International studio — 34.1908

Page: 199
DOI issue: DOI article: DOI article: DOI Page: Citation link: 
https://digi.ub.uni-heidelberg.de/diglit/international_studio34/0221
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Old Cupboards

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FIG. I.—SACRISTY CUPBOARD FROM SCHLOSS LAUBENBERG, LAKE CONSTANCE
(1457). (Figdor Collection)

up our work anew and
wrestle with the problems
of colour and light.
The weeks of our plea-
sant holiday wore to an
end at last; with April’s
close we packed up our
belongings and went our
several ways. Through
all that month the glass
had marked “ set fair.”
People shook their heads
over it; Vesuvius and the
earthquakes were ac-
credited with the phe-
nomenon of our radiant
days. But those who dwell by the shores that the
Gulf Stream laves found a less wonderful theory.
April is apt to be gentler in her dealings than her
sister May, they say; and so it proved this year.
“We have just begun to know the valley, and now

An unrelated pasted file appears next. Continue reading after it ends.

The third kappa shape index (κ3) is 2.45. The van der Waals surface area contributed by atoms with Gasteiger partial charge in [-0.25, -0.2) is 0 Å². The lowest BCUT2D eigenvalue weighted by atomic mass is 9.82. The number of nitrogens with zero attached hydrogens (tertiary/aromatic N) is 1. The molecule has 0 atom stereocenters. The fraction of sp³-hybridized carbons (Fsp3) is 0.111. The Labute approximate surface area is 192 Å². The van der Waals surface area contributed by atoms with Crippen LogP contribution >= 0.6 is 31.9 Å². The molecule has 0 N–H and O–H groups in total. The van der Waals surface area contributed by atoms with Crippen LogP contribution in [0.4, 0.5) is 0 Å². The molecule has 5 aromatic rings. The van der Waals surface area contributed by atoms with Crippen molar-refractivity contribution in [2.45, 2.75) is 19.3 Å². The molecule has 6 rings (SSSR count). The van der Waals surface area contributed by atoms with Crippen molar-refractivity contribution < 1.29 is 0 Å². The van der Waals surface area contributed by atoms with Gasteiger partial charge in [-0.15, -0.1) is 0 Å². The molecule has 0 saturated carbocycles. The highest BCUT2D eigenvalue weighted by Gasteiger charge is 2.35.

we have to go,” said the Art Students regretfully, as
they bade good-bye to the kindly people at the
farm. “ Come again next year,” they called out in
friendly farewell, as we mounted our bicycles and
rode away. Elizabeth Forbes.

ON SOME OLD CUPBOARDS IN
AUSTRIAN COLLECTIONS.
Viollet-le-Duc defines cupboards or
armoires, to use his own expression, as being
places of safety for preserving precious things. In
churches, he tells us, they stood near the altar,
and in them were deposited the sacred vessels and
holy vestments, even the Holy Eucharist being
often committed to their keeping. In the smaller


FIG. 2.—SACRISTY CUPBOARD FROM FELDKIRCH, CARINTHIA (1521)
( Figdor Collection J

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